FTL: Faster than Light from Subset Games is the early fall indie hit of choice. It had a very successful Kickstarter campaign (an increasingly valuable marketing tool, as we’ve discussed on the show) and it plays to all the fantasies we have of being space captains.
I have been a space captain many times. Starflight. Star Control. Battlecruiser 3000 AD. A lot of games over the years have encouraged my mania to be that great Kirk-like figure managing a crew and keeping them all alive. FTL is not that kind of game.
Many of FTL’s space captain trappings are almost incidental. You have a crew, but the team members are mostly expendable and replaceable though you will miss highly experienced hand-to-hand combat crewmen. FTL has nebulae and solar flares but you don’t explore them as much as they are special locations with special rules. Your encounters are rote and scripted, and if there is an optimal solution because you meet the requirement by having the right equipment or right crew type, you will be told CLICK HERE.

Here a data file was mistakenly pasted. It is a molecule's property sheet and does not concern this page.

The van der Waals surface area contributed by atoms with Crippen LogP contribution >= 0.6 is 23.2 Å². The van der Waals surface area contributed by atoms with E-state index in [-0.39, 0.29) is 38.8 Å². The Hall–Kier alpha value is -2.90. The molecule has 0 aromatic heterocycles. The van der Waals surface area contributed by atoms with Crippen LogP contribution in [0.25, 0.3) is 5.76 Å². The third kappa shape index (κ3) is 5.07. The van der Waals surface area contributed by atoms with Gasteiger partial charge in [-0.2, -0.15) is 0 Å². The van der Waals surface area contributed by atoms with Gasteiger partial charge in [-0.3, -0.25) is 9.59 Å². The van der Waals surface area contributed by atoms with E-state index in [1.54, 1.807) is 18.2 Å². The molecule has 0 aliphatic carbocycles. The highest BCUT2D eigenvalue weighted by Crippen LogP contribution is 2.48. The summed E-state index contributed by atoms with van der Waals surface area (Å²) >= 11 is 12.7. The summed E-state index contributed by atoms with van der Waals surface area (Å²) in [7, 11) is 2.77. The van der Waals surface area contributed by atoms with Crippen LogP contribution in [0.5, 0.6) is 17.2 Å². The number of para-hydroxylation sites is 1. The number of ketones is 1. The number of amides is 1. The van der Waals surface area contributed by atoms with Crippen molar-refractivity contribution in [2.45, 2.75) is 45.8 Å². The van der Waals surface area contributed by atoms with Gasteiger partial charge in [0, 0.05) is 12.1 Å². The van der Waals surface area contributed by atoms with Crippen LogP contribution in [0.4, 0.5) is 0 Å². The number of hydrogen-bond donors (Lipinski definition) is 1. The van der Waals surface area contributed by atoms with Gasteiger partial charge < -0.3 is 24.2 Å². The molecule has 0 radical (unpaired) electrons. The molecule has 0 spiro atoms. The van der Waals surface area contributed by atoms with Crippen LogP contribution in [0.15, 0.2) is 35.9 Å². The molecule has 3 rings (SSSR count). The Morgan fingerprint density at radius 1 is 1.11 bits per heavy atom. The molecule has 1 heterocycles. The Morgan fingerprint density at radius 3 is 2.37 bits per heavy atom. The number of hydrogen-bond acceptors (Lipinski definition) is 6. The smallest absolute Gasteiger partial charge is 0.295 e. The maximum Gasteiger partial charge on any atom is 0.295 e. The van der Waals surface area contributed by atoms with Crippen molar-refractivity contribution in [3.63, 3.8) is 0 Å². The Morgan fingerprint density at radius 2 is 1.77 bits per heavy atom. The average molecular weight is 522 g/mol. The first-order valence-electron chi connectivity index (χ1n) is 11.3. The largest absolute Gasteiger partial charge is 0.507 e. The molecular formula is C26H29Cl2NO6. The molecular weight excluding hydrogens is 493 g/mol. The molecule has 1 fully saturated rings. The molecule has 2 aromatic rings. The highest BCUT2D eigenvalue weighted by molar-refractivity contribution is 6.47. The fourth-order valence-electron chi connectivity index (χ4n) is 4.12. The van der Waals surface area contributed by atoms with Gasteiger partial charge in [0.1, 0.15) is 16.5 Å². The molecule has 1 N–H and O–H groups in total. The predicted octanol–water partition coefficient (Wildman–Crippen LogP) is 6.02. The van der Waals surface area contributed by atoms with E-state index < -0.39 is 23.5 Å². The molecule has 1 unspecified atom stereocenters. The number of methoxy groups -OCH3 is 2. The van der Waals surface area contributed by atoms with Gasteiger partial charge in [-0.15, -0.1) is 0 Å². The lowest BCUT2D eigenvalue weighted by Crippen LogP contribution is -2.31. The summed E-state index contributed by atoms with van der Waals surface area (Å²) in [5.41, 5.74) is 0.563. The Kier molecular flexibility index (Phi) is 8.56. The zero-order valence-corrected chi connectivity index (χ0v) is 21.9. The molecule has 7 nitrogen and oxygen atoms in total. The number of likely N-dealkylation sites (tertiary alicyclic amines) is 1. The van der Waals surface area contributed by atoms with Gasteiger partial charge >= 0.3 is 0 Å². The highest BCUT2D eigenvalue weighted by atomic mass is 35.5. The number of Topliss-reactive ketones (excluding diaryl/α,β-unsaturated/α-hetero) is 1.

FTL is a role-playing game but the crew are not the ones you are playing. You are not the captain, really. The important thing is not how your shipmates develop – the important thing is how the ship evolves.
FTL has been described as a roguelike, and I think that’s apt. You navigate random chambers (stars), have battles with increasingly more dangerous foes, and are pushed forward to defeat the big bad by pressures of time (advancing enemies) and resource scarcity (fuel, ammo, scrap). You can’t just hang out in an easy star system because you remove a lot of the encounters and the rebel fleet is inexorably pushing your forward – that’s a battle you can’t win. Like a good roguelike, there is no farming for XP.